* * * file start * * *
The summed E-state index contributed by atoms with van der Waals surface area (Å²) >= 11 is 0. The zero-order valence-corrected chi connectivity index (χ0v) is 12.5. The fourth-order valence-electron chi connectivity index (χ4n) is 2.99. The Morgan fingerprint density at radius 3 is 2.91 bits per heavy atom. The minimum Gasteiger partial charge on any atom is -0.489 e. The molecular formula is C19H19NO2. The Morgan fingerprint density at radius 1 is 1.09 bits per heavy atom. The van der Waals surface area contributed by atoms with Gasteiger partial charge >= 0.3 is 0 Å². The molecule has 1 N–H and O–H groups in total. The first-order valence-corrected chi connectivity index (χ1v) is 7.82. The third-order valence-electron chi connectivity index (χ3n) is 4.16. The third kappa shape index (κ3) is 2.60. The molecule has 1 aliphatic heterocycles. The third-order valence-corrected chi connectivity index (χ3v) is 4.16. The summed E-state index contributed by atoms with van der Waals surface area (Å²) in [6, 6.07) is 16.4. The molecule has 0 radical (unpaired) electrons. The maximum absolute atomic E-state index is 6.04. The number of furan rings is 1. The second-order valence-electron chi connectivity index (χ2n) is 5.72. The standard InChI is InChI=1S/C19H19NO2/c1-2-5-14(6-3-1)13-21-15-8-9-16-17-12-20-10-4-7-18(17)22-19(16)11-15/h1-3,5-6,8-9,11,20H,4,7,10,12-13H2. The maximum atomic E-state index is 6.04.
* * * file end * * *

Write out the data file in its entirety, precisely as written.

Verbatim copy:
The summed E-state index contributed by atoms with van der Waals surface area (Å²) >= 11 is 0. The zero-order valence-corrected chi connectivity index (χ0v) is 12.5. The fourth-order valence-electron chi connectivity index (χ4n) is 2.99. The Morgan fingerprint density at radius 3 is 2.91 bits per heavy atom. The minimum Gasteiger partial charge on any atom is -0.489 e. The molecular formula is C19H19NO2. The Morgan fingerprint density at radius 1 is 1.09 bits per heavy atom. The van der Waals surface area contributed by atoms with Gasteiger partial charge >= 0.3 is 0 Å². The molecule has 1 N–H and O–H groups in total. The first-order valence-corrected chi connectivity index (χ1v) is 7.82. The third-order valence-electron chi connectivity index (χ3n) is 4.16. The third kappa shape index (κ3) is 2.60. The molecule has 1 aliphatic heterocycles. The third-order valence-corrected chi connectivity index (χ3v) is 4.16. The summed E-state index contributed by atoms with van der Waals surface area (Å²) in [6, 6.07) is 16.4. The molecule has 0 radical (unpaired) electrons. The maximum absolute atomic E-state index is 6.04. The number of furan rings is 1. The second-order valence-electron chi connectivity index (χ2n) is 5.72. The standard InChI is InChI=1S/C19H19NO2/c1-2-5-14(6-3-1)13-21-15-8-9-16-17-12-20-10-4-7-18(17)22-19(16)11-15/h1-3,5-6,8-9,11,20H,4,7,10,12-13H2. The maximum atomic E-state index is 6.04.